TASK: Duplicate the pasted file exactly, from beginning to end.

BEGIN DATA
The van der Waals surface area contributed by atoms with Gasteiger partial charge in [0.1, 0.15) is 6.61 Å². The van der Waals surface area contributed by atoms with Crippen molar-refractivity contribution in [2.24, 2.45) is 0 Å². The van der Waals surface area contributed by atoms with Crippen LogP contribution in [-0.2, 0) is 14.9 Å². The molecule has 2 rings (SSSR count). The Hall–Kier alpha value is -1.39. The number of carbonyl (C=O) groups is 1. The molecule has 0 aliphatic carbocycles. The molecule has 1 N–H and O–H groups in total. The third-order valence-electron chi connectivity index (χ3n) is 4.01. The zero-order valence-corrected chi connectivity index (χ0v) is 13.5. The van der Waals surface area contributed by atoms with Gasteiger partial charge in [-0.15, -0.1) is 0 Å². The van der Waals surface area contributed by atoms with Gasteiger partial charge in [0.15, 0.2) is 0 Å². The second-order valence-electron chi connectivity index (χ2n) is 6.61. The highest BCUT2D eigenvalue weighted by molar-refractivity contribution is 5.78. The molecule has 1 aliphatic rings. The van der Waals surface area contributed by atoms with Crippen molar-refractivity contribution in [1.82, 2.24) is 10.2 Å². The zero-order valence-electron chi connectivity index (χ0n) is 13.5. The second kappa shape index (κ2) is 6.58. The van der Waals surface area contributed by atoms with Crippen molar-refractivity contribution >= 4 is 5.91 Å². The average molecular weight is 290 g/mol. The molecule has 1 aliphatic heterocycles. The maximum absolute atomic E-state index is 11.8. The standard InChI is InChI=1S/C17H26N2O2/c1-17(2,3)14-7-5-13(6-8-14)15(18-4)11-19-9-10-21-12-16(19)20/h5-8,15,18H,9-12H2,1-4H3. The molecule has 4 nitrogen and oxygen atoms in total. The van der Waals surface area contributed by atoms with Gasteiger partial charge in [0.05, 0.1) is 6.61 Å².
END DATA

The van der Waals surface area contributed by atoms with Gasteiger partial charge in [0.1, 0.15) is 6.61 Å². The van der Waals surface area contributed by atoms with Crippen molar-refractivity contribution in [2.24, 2.45) is 0 Å². The van der Waals surface area contributed by atoms with Crippen LogP contribution in [-0.2, 0) is 14.9 Å². The molecule has 2 rings (SSSR count). The Hall–Kier alpha value is -1.39. The number of carbonyl (C=O) groups is 1. The molecule has 0 aliphatic carbocycles. The molecule has 1 N–H and O–H groups in total. The third-order valence-electron chi connectivity index (χ3n) is 4.01. The zero-order valence-corrected chi connectivity index (χ0v) is 13.5. The van der Waals surface area contributed by atoms with Gasteiger partial charge in [-0.15, -0.1) is 0 Å². The van der Waals surface area contributed by atoms with Gasteiger partial charge in [0.15, 0.2) is 0 Å². The second-order valence-electron chi connectivity index (χ2n) is 6.61. The highest BCUT2D eigenvalue weighted by molar-refractivity contribution is 5.78. The molecule has 1 aliphatic rings. The van der Waals surface area contributed by atoms with Crippen molar-refractivity contribution in [1.82, 2.24) is 10.2 Å². The zero-order valence-electron chi connectivity index (χ0n) is 13.5. The second kappa shape index (κ2) is 6.58. The van der Waals surface area contributed by atoms with Crippen molar-refractivity contribution >= 4 is 5.91 Å². The average molecular weight is 290 g/mol. The molecule has 1 aliphatic heterocycles. The maximum absolute atomic E-state index is 11.8. The standard InChI is InChI=1S/C17H26N2O2/c1-17(2,3)14-7-5-13(6-8-14)15(18-4)11-19-9-10-21-12-16(19)20/h5-8,15,18H,9-12H2,1-4H3. The molecule has 4 nitrogen and oxygen atoms in total. The van der Waals surface area contributed by atoms with Gasteiger partial charge in [0.05, 0.1) is 6.61 Å².